Whipple procedure

This page was reviewed under our medical and editorial policy by

Katherine Poruk, MD, Surgical Oncologist

This page was reviewed on December 8, 2021.

Formally called the pancreaticoduodenectomy, the Whipple procedure is named for the surgeon, Allen Oldfather Whipple, who refined it in the mid-1930s. It’s frequently recommended if the cancer is located in the head of the pancreas, the widest part of the fish-shaped gland in the center of your abdomen.

The Whipple procedure removes the head and possibly other parts of the pancreas, as well as the gallbladder, lymph nodes, part or all of the duodenum (small intestine), and part of the bile duct. On occasion, a portion of the stomach may also be excised.

In addition to pancreatic cancer, the procedure may be used to remove:

Before the procedure

In preparing for a Whipple procedure, you need to consider certain factors, including:

  • Weight loss—If you have pancreatic cancer or another tumor in the digestive tract, you may find you’re losing a lot of weight because the cancer makes it difficult to digest food properly.
  • Digestion issues—Ask your care team whether pancreatic enzyme supplement therapy may help you better digest food.
  • Nutrition support—You may consider working with a dietitian.
  • Strength—If you’re able to exercise, stick to your routine as much as possible. Set small targets to help build strength before surgery. Your care team will encourage you to walk as much as possible before surgery

Additionally, you may need to:

  • Stop smoking before surgery.
  • Stop taking certain medications, especially blood thinners and pain meds.
  • Speak with your care team about your history with anesthesia.
  • Complete pre-op tests, which may include blood count, blood sugar, and kidney and liver function, as well as a chest X-ray and electrocardiogram.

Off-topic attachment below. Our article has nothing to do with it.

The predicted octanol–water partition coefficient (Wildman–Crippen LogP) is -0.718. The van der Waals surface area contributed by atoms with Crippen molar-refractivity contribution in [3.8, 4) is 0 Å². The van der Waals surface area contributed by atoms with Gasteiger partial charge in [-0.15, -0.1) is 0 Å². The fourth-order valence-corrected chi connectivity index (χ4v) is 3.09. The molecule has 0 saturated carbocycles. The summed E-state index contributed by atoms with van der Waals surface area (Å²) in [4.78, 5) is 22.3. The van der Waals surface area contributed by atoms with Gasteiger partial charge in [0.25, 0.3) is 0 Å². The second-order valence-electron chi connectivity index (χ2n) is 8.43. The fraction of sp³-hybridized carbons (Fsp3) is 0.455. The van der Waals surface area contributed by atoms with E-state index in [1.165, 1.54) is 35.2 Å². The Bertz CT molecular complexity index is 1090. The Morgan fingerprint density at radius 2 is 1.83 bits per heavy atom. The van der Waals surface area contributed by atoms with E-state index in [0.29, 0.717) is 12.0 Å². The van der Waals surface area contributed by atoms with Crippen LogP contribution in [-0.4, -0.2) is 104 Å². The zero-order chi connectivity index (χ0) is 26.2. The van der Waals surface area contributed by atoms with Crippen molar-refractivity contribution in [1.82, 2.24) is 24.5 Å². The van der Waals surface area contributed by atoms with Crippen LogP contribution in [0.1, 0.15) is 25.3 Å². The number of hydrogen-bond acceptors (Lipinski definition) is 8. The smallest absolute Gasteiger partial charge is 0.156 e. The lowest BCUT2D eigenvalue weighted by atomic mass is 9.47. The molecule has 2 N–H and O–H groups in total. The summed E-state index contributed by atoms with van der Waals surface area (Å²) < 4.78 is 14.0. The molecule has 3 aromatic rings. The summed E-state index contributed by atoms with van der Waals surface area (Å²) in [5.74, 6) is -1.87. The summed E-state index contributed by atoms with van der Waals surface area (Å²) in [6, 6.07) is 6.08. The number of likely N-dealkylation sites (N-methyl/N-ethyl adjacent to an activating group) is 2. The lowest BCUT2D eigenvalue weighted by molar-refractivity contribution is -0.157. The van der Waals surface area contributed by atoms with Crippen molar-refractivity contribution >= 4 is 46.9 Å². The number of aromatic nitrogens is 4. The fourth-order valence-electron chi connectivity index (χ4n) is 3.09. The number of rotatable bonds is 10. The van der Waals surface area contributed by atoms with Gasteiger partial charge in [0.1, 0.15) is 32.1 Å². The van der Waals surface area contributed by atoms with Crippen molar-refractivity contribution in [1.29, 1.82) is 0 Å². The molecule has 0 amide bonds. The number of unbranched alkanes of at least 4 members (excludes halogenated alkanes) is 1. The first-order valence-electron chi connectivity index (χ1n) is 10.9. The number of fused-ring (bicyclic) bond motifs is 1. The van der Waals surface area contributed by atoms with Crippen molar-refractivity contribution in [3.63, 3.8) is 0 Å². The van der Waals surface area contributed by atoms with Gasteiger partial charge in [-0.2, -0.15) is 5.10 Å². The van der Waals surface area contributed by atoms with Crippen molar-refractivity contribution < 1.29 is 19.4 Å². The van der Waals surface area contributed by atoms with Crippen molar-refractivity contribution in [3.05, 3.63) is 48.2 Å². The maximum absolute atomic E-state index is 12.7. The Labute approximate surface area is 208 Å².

What to expect during the procedure

The surgery, which is performed under general anesthesia, usually lasts between three to eight hours, depending on the location and extent of the tumor.

The Whipple procedure involves two phases.

  • Phase one of surgery
    • First, the surgeon removes the head and uncinate process (the part that bends backwards and under the pancreas) in order to remove the tumor. Because the pancreas is so closely tied with other organs, the surgeon will remove other nearby organs, including:
      • The first portion of the small intestine (duodenum)
      • Part of the bile duct
      • Gallbladder (which stores bile, a fluid, that helps digestion)
      • Lymph nodes near the pancreas
      • The lower section of the stomach             
  • Phase two of surgery
    • The second part of the surgery is reconstruction.
    • The surgeon will first reattach the remaining portion of the pancreas to the small intestine, to allow digestive enzymes to enter the digestive tract.
    • Next, the surgeon will reattach the remaining portion of the bile duct to the small intestine to allow for the flow of bile.
    • Finally, the stomach is reattached to the small intestine so food can pass through the digestive tract.

Whipple procedure method: Open vs. laparoscopic

Typically, the procedure is done through an incision in the stomach, known as an open procedure. The open procedure typically requires you to be hospitalized for a few days.

Another option may be to perform the procedure laparoscopically, also called keyhole surgery, which is a newer approach that is minimally invasive and offers faster recovery.

With the laparoscopic method, your surgeon needs only to make several small cuts in the belly, rather than one large incision. Through these small cuts, the surgeon inserts a tiny camera and uses the images to guide each step. However, the operation is no less difficult.

To determine which method is best for you, discuss both options with your surgeon.

What to expect from Whipple procedure recovery